Species: unspecified fruit-eating bird.

Literary habitat: mulberry tree, eats mulberries.

Physiology: small as a tit (shan que), short tail, grey-green and black.

Vocalization: extensive vocalization.

Omens: projects despair and futility.

In poem 58, the jiu-bird is depicted eating mulberries, to the deepening dismay of the female speaker in the poem, who sees the symbolic harvest of her marriage destroyed. The early glosses of "pigeon," and some glosses of "dove" (ban jiu), have remained fairly consistent. As both birds are fruit-eating, the identification is very possible. Note that the diets of the osprey and cuckoo are fish and insects, respectively. The cuckoo is especially partial to silkworms and other hairy caterpillars, but not to mulberries themselves. The connection to the mulberry in this poem has contributed to glosses on the jiu as "mulberry jiu-bird" (sang jiu).


shi jiu (OC: *sior-kiog). Glosses: jieju, bugu, daisheng.

Modern name: bugu, dujuan.

Order: Cuculiformes. Family: Cuculidae. Genus: Cuculus. Species: Cuculus canorus (Common Cuckoo).

Literary habitat: lacking in nest-building skills, dwells in mulberry tree, offspring dwell in variety of trees (plum, jujube, hazel).

Physiology: brown, size of sparrow-hawk (yao), long tail.

Vocalization: jie ju (OC: *kak-kiok), bu gu (OC: *pwo-kuk).

Omens: projects tribute paid to unwavering virtue of a parental, sovereign figure.

The presence of the shijiu in the mulberry in this poem has contributed to an extended gloss of "mulberry jiu," intersecting with poem 58 and the mistaken assignment of daisheng as a gloss for shijiu and bugu.(4) Poem 152 is intended to celebrate a ruling lord, and a bird of special breed is required to sing of his true nurturing virtues. Commentators have assigned outstanding benevolent characteristics to the shijiu, specifically for its devotion to parenting. But if the shijiu is the cuckoo, as established by literary history, note that this bird does not raise its own young. Indeed, the shijiu as parent is conspicuously absent from the poem itself. Rather, with stanzaic progression, the shijiu remains in the mulberry but its young dwell in different trees, suggesting that they are raised there by foster parents. This foster rearing signifies the reverent homage paid to the shijiu by other birds - a flattering metaphor of tribute to a ruler.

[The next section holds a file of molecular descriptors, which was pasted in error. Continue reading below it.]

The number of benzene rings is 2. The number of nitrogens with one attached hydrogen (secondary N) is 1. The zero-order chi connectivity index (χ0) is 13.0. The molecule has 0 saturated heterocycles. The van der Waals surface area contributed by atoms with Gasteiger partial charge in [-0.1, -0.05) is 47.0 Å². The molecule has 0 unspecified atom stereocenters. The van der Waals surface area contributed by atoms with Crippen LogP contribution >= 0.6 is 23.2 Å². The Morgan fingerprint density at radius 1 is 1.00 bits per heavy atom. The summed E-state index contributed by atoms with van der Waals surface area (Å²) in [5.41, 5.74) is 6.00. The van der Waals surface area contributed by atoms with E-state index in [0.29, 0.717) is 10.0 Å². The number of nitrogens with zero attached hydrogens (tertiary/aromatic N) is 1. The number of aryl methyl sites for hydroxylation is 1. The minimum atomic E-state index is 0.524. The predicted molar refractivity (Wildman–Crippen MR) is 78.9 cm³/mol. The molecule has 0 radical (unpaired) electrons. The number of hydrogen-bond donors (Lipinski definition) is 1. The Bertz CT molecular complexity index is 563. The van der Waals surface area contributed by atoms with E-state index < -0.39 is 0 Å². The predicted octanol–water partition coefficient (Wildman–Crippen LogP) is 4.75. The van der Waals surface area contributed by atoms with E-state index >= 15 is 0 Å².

This case of mistaken identity and interpretation of the shijiu image in the Shijing commentaries calls attention to circumstances in which biological troths can clash with literary roles, sometimes resulting in unintended irony and humor.

Note. The term ming jiu, or "singing jiu," is a common expression. It is used in poem 196 and in multiple cases outside of the Shijing. It is frequently confused with shijiu, since ming and shi are graphically similar. One may argue that shijiu, which appears only in the Shijing, might easily be mingjiu, or "singing pigeon." In this case parasitic behavior is not a consideration and therefore presents no obstacle to the interpretations offered in the commentaries.


(ming) jiu (OC: *mieng-kiog). Glosses: guzhou, banjiu.

Modern name: guzhou, banjiu.

Order: Columbiformes. Family: Columbidae. Genus: Treron, Columba (pigeons); Macropygia, Streptopelia (doves). Species: unspecified songbird.

Literary habitat: not specified.

Physiology: small as a tit (shan que), short tail, grey-green and black.

Vocalization: extensive vocalization (ming).

Omens: projects sorrow and despair.

The poem opens with a small songbird flying away, leaving the speaker in the poem with feelings of distress. The "singing jiu" here is understood to be the same bird as in poem 58, therefore the pigeon or dove. Unlike the other cases, this jiu is limited to a single line of verse, without any distinguishing literary role; any small songbird would fulfill this image.


1 This is a companion essay to C. M. Lai, "Messenger of Spring and Morality: Cuckoo Lore in Chinese Sources," forth-coming in JAOS.

2 This folk etymology is attributed in the Kangxi zidian to the Qinjing (Avian Classic). The passage is not in the extant edition of the Qinjing.

3 Representations of flora and fauna from the Shijing have been offered. For the five poems to be discussed here, see Oka Genpo, Moshi hinbutsu zuko (Naniwa [Osaka]: Shishobo, 1784), la, 2b, 7a, 10a, 14b.

4 The daisheng is the hoopoe but has been mistaken for the cuckoo in Chinese sources. For details, see Lai, "Messenger of Spring and Morality."


Shijing Commentaries

Ma Ruichen (1777-1853), Maoshi zhuanjian tongshi. Rpt.; Beijing: Zhonghua shuju, 1989.

Qu Wanli, Shijing quanshi. Taipei: Lianjing chubanshe, 1983.

Wang Xianqian (1842-1918), Shi sanjia yiji shu. Rpt.; Beijing: Zhonghua shuju, 1987.

Zheng Xuan (127-200), Maoshi Zhengjian. SBBY.

Zhu Xi (1130-1200), Shijing jizhu. Rpt.; Taipei: Huazheng shuju, 1980.

On Flora and Fauna

Li Shizhen (1518-93), Bencao gangmu. Rpt.; Shanghai: Shangwu yinshuguan, 1954.

Lu Ji (3rd c.), Maoshi caomu niaoshou chongyu shu. CSJC.

Qinjing, attributed to Shi Kuang (6th c. B.C.E.). CSJC; rpt., Beijing: Zhonghua shuju, 1991.

Zhang Hua (232-300), Bowu zhi. SBBY.

On Chinese Ornithology

Cheng Tso-Hsin, comp., A Synopsis of the Avifauna of China. Beijing: Beijing Science Press, and Hamburg: Paul Parey Scientific Publishers, 1987.

Rodolphe Meyer de Schauensee, comp., The Birds of China. Washington, D.C.: Smithsonian Institution Press, 1984.
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Author:Lai, C.M.
Publication:The Journal of the American Oriental Society
Date:Apr 1, 1997